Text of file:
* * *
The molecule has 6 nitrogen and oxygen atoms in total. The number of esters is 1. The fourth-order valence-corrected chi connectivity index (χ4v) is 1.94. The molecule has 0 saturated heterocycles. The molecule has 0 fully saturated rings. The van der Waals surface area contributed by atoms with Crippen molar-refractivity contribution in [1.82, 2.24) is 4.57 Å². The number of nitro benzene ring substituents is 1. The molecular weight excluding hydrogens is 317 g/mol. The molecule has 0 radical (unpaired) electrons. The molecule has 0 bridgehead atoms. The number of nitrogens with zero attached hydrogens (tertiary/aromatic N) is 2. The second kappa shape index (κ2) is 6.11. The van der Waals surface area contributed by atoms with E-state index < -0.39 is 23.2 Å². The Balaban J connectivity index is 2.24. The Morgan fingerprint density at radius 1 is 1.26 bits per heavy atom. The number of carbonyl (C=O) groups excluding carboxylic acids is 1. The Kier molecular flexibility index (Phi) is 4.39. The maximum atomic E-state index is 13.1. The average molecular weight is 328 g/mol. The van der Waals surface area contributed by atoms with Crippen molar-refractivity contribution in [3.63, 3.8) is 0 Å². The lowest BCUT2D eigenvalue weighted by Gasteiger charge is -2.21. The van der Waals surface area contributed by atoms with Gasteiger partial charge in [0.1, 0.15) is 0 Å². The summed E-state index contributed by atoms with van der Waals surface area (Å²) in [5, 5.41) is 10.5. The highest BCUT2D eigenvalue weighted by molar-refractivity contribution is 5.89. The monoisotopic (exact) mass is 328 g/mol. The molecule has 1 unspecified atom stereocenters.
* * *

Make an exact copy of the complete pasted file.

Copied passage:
The molecule has 6 nitrogen and oxygen atoms in total. The number of esters is 1. The fourth-order valence-corrected chi connectivity index (χ4v) is 1.94. The molecule has 0 saturated heterocycles. The molecule has 0 fully saturated rings. The van der Waals surface area contributed by atoms with Crippen molar-refractivity contribution in [1.82, 2.24) is 4.57 Å². The number of nitro benzene ring substituents is 1. The molecular weight excluding hydrogens is 317 g/mol. The molecule has 0 radical (unpaired) electrons. The molecule has 0 bridgehead atoms. The number of nitrogens with zero attached hydrogens (tertiary/aromatic N) is 2. The second kappa shape index (κ2) is 6.11. The van der Waals surface area contributed by atoms with E-state index < -0.39 is 23.2 Å². The Balaban J connectivity index is 2.24. The Morgan fingerprint density at radius 1 is 1.26 bits per heavy atom. The number of carbonyl (C=O) groups excluding carboxylic acids is 1. The Kier molecular flexibility index (Phi) is 4.39. The maximum atomic E-state index is 13.1. The average molecular weight is 328 g/mol. The van der Waals surface area contributed by atoms with Crippen molar-refractivity contribution in [3.63, 3.8) is 0 Å². The lowest BCUT2D eigenvalue weighted by Gasteiger charge is -2.21. The van der Waals surface area contributed by atoms with Gasteiger partial charge in [0.1, 0.15) is 0 Å². The summed E-state index contributed by atoms with van der Waals surface area (Å²) in [5, 5.41) is 10.5. The highest BCUT2D eigenvalue weighted by molar-refractivity contribution is 5.89. The monoisotopic (exact) mass is 328 g/mol. The molecule has 1 unspecified atom stereocenters.